Human T-cell Leukemia Virus type 1 (HTLV-1) causes multiple pathological effects, ranging from a form of leukemia to a spectrum of inflammatory-mediated diseases. These diseases arise from one or several infected CD4+ T-cells among thousands acquiring proliferation and survival advantages and ultimately becoming pathogenic. Given the low incidence of HTLV-1-associated diseases among carriers, such cellular evolutionary processes appear to occur rarely. Therefore, infectious spread of HTLV-1 within the T-cell population may be one underlying factor influencing disease development. Free HTLV-1 virions are poorly infectious, so infection of T-cells relies on direct contact between infected and target cells. Following contact, virions pass to target cells through a virological synapse or cellular conduits, or are transferred to target cells within an extracellular matrix. LFA-1 on the surface of the target cell engaging with its ligand, ICAM-1, on the surface of the infected cell (effector cell) initiates and stabilizes cell-cell contact for infection. We found that stable expression of the HTLV-1 accessory protein, HTLV-1 bZIP factor (HBZ), in Jurkat T-cells increases homotypic aggregation. This phenotype was attributed to elevated ICAM-1 expression in the presence of HBZ. Using a single-cycle replication-dependent luciferase assay, we found that HBZ expression in Jurkat cells (used as effector cells) increases HTLV-1 infection. Despite this effect, HBZ could not replace the critical infection-related functions of the HTLV-1 regulatory protein, Tax. However, in HTLV-1-infected T-cells, knockdown of HBZ expression did lead to a decrease in infection efficiency. These overall results suggest that HBZ contributes to HTLV-1 infectivity.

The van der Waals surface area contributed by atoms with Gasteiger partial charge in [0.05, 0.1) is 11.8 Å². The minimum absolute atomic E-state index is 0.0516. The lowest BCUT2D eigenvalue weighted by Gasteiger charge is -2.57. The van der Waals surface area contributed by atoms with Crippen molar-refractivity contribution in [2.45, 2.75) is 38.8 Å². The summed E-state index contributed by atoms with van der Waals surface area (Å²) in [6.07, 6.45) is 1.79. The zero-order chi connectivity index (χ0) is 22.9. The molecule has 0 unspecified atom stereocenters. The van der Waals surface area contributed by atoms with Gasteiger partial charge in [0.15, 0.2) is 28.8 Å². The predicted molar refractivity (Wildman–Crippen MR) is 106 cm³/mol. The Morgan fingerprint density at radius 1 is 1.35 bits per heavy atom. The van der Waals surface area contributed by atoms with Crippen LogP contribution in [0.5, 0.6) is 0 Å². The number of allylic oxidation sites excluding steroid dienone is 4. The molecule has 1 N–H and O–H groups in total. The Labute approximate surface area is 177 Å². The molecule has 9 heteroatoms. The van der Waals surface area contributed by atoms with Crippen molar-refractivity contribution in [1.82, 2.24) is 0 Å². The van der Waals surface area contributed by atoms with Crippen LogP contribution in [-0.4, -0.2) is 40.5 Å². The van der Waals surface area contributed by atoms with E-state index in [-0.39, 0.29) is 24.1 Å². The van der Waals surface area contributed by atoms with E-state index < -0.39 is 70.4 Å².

Human T-cell Leukemia Virus type 1 (HTLV-1) causes a variety of diseases, ranging from a fatal form of leukemia to immune-mediated inflammatory diseases. These diseases occur rarely, arising from one or a small subset of virally-infected cells infrequently evolving into a pathogenic state. Thus, the process of HTLV-1 cell-to-cell transmission within the host helps influence the probability of disease-development. HTLV-1 primarily infects T-cells, and initially spreads within this cell population when virally-infected T-cells dock to uninfected target T-cells and then transfer HTLV-1 virus particles to the target cells. Here we found that the viral protein HTLV-1 bZIP factor (HBZ) promotes infectivity. HBZ accomplishes this task by increasing the surface abundance of a cellular adhesion protein known as ICAM-1, which helps initiate and stabilize contact (docking) between infected and target T-cells. These results define a novel and unexpected function of HBZ, diverging from its defined functions in cellular survival and proliferation.